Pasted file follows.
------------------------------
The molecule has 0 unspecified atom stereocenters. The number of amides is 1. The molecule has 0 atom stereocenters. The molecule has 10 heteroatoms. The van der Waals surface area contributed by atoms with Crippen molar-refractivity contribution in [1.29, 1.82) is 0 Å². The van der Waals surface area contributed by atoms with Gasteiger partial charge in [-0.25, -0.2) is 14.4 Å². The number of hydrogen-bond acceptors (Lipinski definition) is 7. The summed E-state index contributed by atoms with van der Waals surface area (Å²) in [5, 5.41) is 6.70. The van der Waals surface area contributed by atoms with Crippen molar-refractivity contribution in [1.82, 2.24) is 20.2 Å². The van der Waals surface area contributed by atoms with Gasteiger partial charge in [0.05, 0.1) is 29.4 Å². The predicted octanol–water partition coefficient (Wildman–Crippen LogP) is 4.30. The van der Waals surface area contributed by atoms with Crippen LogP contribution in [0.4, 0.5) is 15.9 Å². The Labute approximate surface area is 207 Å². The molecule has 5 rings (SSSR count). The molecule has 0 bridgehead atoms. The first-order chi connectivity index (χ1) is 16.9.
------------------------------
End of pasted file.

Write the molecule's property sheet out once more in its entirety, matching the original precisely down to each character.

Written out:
The molecule has 0 unspecified atom stereocenters. The number of amides is 1. The molecule has 0 atom stereocenters. The molecule has 10 heteroatoms. The van der Waals surface area contributed by atoms with Crippen molar-refractivity contribution in [1.29, 1.82) is 0 Å². The van der Waals surface area contributed by atoms with Gasteiger partial charge in [-0.25, -0.2) is 14.4 Å². The number of hydrogen-bond acceptors (Lipinski definition) is 7. The summed E-state index contributed by atoms with van der Waals surface area (Å²) in [5, 5.41) is 6.70. The van der Waals surface area contributed by atoms with Crippen molar-refractivity contribution in [1.82, 2.24) is 20.2 Å². The van der Waals surface area contributed by atoms with Gasteiger partial charge in [0.05, 0.1) is 29.4 Å². The predicted octanol–water partition coefficient (Wildman–Crippen LogP) is 4.30. The van der Waals surface area contributed by atoms with Crippen LogP contribution in [0.4, 0.5) is 15.9 Å². The Labute approximate surface area is 207 Å². The molecule has 5 rings (SSSR count). The molecule has 0 bridgehead atoms. The first-order chi connectivity index (χ1) is 16.9.